The government has always stated that there would be no penalties or interest in cases where CERB needs to be repaid. Moreover, if repaying the CERB could present a significant financial hardship, the CRA will provide more time and flexibility to repay based on your ability to pay.
Moreover, the government announced in early February that targeted interest relief will be provided if you claimed Covid-related benefits. So if you filed your 2020 income tax and benefit return, and owe tax, you will not be required to pay interest on any outstanding income tax owing for the 2020 tax year until April 30, 2022.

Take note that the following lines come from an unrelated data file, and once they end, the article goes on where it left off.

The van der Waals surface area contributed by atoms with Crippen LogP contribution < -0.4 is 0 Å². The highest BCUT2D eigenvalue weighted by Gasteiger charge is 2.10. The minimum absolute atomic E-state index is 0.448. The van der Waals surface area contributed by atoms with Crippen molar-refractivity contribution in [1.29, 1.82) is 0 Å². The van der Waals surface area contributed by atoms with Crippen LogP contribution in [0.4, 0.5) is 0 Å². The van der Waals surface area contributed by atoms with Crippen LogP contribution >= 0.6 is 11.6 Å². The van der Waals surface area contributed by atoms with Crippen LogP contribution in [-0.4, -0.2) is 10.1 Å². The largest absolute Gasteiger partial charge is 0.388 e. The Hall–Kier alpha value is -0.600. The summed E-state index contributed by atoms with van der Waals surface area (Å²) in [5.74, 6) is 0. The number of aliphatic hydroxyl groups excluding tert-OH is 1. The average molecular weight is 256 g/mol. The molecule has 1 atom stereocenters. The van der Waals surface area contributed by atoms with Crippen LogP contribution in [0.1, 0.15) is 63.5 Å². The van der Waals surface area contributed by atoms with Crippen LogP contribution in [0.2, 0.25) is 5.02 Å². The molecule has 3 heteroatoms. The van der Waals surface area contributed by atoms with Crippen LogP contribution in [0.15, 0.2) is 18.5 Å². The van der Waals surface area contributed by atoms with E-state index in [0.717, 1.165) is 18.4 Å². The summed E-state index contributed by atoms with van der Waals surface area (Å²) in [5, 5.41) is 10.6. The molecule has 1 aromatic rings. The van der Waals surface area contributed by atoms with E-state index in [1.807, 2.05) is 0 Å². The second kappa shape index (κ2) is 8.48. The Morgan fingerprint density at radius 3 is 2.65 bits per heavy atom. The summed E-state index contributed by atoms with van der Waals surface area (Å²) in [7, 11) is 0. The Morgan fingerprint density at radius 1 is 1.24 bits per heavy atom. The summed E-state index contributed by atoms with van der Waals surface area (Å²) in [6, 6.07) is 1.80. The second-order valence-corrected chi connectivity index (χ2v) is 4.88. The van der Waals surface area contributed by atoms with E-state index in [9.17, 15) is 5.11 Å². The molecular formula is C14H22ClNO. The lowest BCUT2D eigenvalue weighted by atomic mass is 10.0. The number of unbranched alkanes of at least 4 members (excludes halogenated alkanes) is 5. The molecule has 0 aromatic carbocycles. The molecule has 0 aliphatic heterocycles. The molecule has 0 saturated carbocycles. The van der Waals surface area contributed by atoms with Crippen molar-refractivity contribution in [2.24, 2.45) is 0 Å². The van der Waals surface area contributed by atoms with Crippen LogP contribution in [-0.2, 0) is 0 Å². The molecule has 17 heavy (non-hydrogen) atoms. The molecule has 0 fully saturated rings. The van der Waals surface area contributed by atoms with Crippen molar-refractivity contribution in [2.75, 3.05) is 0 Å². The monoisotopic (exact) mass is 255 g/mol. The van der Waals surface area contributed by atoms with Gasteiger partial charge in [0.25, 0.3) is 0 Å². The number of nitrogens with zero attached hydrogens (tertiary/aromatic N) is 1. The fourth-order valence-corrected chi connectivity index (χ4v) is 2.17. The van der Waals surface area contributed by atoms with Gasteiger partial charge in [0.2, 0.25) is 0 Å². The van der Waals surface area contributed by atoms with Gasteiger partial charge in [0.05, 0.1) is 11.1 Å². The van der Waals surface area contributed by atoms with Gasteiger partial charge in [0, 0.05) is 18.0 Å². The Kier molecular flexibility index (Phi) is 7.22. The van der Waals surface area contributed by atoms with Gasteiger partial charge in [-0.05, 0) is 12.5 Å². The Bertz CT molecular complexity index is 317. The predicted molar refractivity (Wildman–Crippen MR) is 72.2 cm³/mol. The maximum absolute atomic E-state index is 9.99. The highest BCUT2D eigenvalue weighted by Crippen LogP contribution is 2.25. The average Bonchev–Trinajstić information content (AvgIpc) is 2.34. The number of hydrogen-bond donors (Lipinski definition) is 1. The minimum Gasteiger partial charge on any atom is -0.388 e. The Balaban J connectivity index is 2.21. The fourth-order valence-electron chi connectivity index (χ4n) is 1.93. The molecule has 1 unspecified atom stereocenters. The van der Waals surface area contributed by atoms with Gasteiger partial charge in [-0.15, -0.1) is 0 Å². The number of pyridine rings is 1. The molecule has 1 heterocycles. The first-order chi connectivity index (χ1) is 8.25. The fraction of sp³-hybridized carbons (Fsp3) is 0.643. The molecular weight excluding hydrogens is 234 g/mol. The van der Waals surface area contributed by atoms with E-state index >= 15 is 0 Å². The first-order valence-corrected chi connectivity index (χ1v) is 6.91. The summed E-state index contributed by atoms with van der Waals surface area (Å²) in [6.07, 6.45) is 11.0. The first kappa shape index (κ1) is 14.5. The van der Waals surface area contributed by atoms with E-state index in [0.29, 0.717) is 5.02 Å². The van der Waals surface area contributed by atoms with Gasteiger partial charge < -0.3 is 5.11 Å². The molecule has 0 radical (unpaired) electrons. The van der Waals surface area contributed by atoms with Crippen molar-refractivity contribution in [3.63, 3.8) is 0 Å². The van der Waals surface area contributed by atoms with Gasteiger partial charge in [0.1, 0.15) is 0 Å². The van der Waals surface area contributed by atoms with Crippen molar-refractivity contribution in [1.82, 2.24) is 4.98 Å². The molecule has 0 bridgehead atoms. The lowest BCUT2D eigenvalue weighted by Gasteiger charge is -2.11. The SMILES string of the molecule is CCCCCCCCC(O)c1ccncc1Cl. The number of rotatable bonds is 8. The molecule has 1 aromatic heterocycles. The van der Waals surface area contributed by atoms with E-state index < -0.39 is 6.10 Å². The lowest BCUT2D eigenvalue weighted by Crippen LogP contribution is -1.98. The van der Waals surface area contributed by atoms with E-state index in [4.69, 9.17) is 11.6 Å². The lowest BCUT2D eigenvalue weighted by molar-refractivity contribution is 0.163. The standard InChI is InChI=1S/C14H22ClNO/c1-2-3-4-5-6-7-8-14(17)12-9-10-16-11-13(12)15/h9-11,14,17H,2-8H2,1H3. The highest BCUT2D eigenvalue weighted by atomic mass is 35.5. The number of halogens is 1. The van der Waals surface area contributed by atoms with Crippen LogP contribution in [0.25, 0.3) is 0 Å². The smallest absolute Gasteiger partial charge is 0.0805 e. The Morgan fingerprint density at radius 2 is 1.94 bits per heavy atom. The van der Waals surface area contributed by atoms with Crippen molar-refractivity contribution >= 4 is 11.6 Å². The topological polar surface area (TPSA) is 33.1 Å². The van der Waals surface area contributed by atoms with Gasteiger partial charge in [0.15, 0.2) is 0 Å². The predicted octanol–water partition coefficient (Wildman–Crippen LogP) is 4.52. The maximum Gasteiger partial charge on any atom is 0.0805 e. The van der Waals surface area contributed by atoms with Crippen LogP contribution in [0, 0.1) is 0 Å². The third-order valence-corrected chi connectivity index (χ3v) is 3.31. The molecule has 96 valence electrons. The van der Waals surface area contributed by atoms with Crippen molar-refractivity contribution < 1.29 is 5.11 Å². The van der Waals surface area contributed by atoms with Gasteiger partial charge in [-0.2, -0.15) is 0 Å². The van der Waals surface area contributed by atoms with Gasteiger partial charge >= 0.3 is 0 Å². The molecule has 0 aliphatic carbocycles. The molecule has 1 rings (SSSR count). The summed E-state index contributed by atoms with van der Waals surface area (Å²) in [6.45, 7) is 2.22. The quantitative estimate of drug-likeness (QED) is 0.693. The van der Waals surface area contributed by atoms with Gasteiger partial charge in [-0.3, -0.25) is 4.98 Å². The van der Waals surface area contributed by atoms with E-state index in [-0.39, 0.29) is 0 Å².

You may have also read recently that the CRA has changed its rules for CERB and will not require self-employed individuals to repay the CERB if they would have qualified based on their gross income (instead of net income) and provided they also met all other eligibility requirements. The same approach will apply whether the individual applied through the CRA or Service Canada. If you are a self-employed individual who already voluntarily repaid the CERB, you can contact the CRA to have such repaid amounts returned to you.
New tax breaks
Here are some changes that were announced last year (these pre-date any proposals made in the recent federal budget).